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You are here: The Job Explorer > Cover Letter > Nursing Cover Letter

Nursing Cover Letter

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Sample Nursing Cover LetterHow to Write a Nursing Cover Letter

An average of one minute is spent by a recruiter reading one resume.  If in that one minute, the recruiter cannot locate the information required to consider you for an interview, your resume will be discarded.  Follow the following tips to avoid this from this happening!

  • Never send a resume without a cover letter!  See cover letter section for more information on how to compose a letter.
  • Use action verbs (i.e., analyzed, created, managed, trained, etc.)
  • Be consistent in form throughout the resume.
  • If your education is your strongest selling point, place it first.  If you have more relevant job experience, place that first.
  • Use present tense verbs for a current job, and past tense for previous jobs.
  • Convert information to numbers where possible:  number of people, quantity of projects, dollars budgeted, etc.
  • If most of your experience is related to the military, try to think about your duties in civilian terms.
  • Do not list sex, weight, height, age, marital status, children, etc.
  • Proof your resume and then have someone else proof it!
  • Be consistent in how you spell out acronyms, use of bullets, and font.
  • Keep your resume to one page.
  • All information should be truthful!
  • Avoid columns and tables in your resume.  Some companies use computer scanners, which may interpret the columns/tables into unreadable text.

Get to the Point
In addition to customizing your letter to the specific job for which you're applying, keep the letter to one page and no more than three or four short paragraphs:

  • Paragraph 1: Express interest in both the company and the specific job for which you're applying.
  • Paragraph 2: In two or three sentences, describe the single most important skill you bring to the job (i.e., why you're uniquely qualified for the position).
  • Paragraph 3: In two or three sentences, describe the second most important skill you bring to the job.
  • Paragraph 4: Invite the reader to contact you and thank him or her for considering your resume.

Sample Nursing ResumeNursing Resume

  1. Heading
    • Name
    • Current address - include permanent address as well if needed to ensure you can be contacted
    • Telephone - record a professional-sounding message for employers
    • email address - if you include one, be sure to check it often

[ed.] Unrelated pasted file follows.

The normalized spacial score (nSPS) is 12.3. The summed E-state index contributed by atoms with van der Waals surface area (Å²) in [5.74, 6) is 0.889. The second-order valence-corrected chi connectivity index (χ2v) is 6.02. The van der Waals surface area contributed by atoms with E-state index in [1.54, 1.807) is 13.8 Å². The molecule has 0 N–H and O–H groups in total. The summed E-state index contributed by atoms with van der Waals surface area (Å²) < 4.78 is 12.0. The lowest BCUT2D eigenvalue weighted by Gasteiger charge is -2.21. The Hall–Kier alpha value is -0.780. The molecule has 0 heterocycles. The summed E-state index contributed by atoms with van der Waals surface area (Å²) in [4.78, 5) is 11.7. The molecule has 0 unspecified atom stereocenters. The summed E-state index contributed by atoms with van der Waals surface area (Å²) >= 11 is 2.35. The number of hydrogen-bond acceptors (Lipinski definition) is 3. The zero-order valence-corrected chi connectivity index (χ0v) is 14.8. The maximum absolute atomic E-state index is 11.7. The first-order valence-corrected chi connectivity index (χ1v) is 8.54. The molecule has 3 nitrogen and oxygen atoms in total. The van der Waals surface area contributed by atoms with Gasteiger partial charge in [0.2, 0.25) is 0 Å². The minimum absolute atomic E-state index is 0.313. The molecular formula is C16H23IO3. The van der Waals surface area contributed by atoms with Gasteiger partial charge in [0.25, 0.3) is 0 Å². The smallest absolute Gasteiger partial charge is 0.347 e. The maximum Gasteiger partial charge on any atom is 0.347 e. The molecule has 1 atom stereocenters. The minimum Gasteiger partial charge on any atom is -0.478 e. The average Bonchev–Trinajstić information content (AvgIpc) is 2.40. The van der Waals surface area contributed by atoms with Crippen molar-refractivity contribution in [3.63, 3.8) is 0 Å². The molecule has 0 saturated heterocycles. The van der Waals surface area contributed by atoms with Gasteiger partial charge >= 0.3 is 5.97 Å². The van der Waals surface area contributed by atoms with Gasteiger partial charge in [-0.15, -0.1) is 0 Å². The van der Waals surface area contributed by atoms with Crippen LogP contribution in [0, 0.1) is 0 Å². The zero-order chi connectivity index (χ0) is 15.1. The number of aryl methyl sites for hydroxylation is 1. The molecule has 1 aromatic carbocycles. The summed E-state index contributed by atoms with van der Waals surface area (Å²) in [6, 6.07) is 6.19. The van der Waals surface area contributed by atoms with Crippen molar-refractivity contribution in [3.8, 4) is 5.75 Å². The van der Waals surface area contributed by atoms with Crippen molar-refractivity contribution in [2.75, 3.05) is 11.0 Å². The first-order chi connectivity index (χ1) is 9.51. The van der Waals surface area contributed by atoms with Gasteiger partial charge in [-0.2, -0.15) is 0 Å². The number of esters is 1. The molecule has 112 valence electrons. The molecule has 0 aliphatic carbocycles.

2. Optional Sections

    The following options would be at the top of your resumes if used. Additional optional sections that would be listed near the end of the resume are given below.

    • Objective - An objective states your current goal in specific terms. It should be succinct and match the type of position you are applying for. It is possible to create different versions of resumes for various objectives.
    • Summary of Skills - A summary may be used to create interest by flagging critical areas of expertise near the opening of your resume. Use specific, accomplishment-oriented language.
    • Certifications - Important credentials that are useful or required may be highlighted here. You may also choose to give certifications in the Education section of your resume with the institution where you earned it.
  3. Education
    • List the name of the University/university most recently attended first. Include the city and state. List the degree earned i.e., B.S. in Elementary Education and Human Development, and the year of completion. If you have not graduated, it is best to state "Candidate for B.S. in Elementary Education and Human Development, May 2001."
    • Include highlights such as study abroad, honors or student activities. If it is a lengthy list, you may create a separate section.
    • It is not recommended that you include high school or other educational experiences here.
    • Education may come near the top of the resume if you are still in school or a recent graduate. An experienced professional may put Education near the end of the resume in order to present recent work near the top.
  4. Experience
    • Label the organizations where you have worked clearly with city and state. Include your title and the dates of the experience beginning with the most recent and working back in reverse chronological order.
    • Write about accomplishments and skills utilized in the work in the active voice using verb phrases. Utilize the language of your profession, and be specific. List the most relevant information first.
  5. Additional Experience
    • If you have other types of experience you may classify it together in a separate section that comes after the primary Experience section. It may be labeled, "Business Experience," "Arts Experience," or whatever best describes it.
  6. Other Optional Sections
    • Professional Development - includes workshops, conferences or relevant courses outside of degree programs
    • Professional Associations
    • Language Skills - state level of written and spoken proficiency
    • Computer Skills - state software you are competent in using
    • Interests - list two or three that would be distinct and perhaps useful

Be sure your resume is well-organized and error-free! Print it on a letter-quality printer on business stationery paper. Use the same paper for cover letters and matching envelopes.



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